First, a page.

The mid-point ground is often used when there is already a single supply (such as a wall-wort) used for the circuitry requiring most of the current (generally the digital and processor circuits) and there's only a small portion of the circuitry (likely analog) that requires dual voltages.
Thanks a lot, crutschow.

I would be grateful if you could lead me to some sources with elaborate description of this, with concrete stats, examples and observations.
 

Thread Starter

Abbas_BrainAlive

Joined Feb 21, 2018
113
"Biasing and Decoupling Op Amps in Single Supply Applications" by Charles Kitchin
Analog Devices Application Note AN-581 (2002)

This is probably still available on the internet, but I can't say for sure. I have yet to read this :(, but I believe it has to do with showing how the virtual ground ps can cause problems in some cases for circuits with op amps.

-Pete
Thanks a lot, PeteHL.
 

danadak

Joined Mar 10, 2018
4,057

BobTPH

Joined Jun 5, 2013
3,802
An example of where you would not want to do it is a bipolar motor control.

If the midpoint ground is only for signal levels, I have used a divider followed by op amp buffer successfully.

Bob
 

Thread Starter

Abbas_BrainAlive

Joined Feb 21, 2018
113
Thanks a lot danadak and BobTPH.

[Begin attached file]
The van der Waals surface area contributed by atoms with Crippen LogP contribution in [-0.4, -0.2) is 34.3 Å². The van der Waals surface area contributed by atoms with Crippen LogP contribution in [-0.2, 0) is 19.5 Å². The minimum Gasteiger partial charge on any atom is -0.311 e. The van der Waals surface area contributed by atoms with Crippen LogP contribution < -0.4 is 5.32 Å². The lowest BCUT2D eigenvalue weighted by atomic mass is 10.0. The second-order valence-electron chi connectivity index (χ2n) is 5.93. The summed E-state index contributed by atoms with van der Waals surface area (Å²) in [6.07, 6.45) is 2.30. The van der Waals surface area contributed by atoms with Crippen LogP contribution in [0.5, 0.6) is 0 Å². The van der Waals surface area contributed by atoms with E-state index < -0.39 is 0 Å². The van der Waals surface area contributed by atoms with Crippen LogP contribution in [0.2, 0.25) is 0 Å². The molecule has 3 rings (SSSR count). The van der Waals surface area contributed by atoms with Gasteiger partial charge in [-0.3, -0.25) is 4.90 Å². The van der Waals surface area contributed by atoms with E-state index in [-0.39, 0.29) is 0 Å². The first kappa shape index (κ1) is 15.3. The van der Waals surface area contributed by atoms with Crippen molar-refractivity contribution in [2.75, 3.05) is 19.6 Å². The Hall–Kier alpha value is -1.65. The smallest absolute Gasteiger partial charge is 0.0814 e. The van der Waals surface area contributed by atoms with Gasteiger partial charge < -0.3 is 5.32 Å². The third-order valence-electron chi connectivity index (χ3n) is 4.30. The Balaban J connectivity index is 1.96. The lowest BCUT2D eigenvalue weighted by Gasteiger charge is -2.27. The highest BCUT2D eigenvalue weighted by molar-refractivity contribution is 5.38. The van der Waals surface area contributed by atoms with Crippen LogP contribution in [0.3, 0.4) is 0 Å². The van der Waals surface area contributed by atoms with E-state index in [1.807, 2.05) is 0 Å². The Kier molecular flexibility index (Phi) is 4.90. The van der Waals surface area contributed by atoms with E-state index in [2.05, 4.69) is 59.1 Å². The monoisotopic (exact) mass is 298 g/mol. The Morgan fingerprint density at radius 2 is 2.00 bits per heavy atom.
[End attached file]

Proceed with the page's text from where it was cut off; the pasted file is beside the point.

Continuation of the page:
I am not feeling very confident about this article. In this article, everytime a reference voltage is used to bias an op-amp, the reference is attenuated by a ratio equal to the gain of the op-amp circuitry, before it is fed into the op-amp. Is that really correct? An op-amp amplifier configuration amplifies the voltage difference between the two input terminals. Since the reference is common to both the inputs, what is the need to attenuate the reference voltage before feeding it into the reference terminal?
 

danadak

Joined Mar 10, 2018
4,057
Yes, the Vref is gained up by the OpAmp, in other words Vref looks like
a "normal" signal. This is because the circuits shown are creating a
offset to maximize input/output dynamic range of the circuit. So the
offset is created "input referred".

Regards, Dana.
 

Thread Starter

Abbas_BrainAlive

Joined Feb 21, 2018
113
Thanks, danadak.

This is because the circuits shown are creating a
offset to maximize input/output dynamic range of the circuit. So the
offset is created "input referred".
Yet, I do not think I understand it clearly!
Though they are creating an offset, it is common to both the terminals and so, has to be rejected automatically!

Regards,
Abbas.
 

recklessrog

Joined May 23, 2013
985
I remember reading an article sometime ago that used an audio amplifier ic as used in tv's etc as a rail splitter that could supply high current with good decoupling.
Maybe someone on here may know where to find more info about it.
 

PeteHL

Joined Dec 17, 2014
363
@danadak You are showing the non-inverting amp configuration in your post #14, aren't you? Also I believe that usually in the non-inverting configuration, the reference voltage is applied to the non-inverting input terminal of the op amp. See Fig. 1 on the first page of AN-581.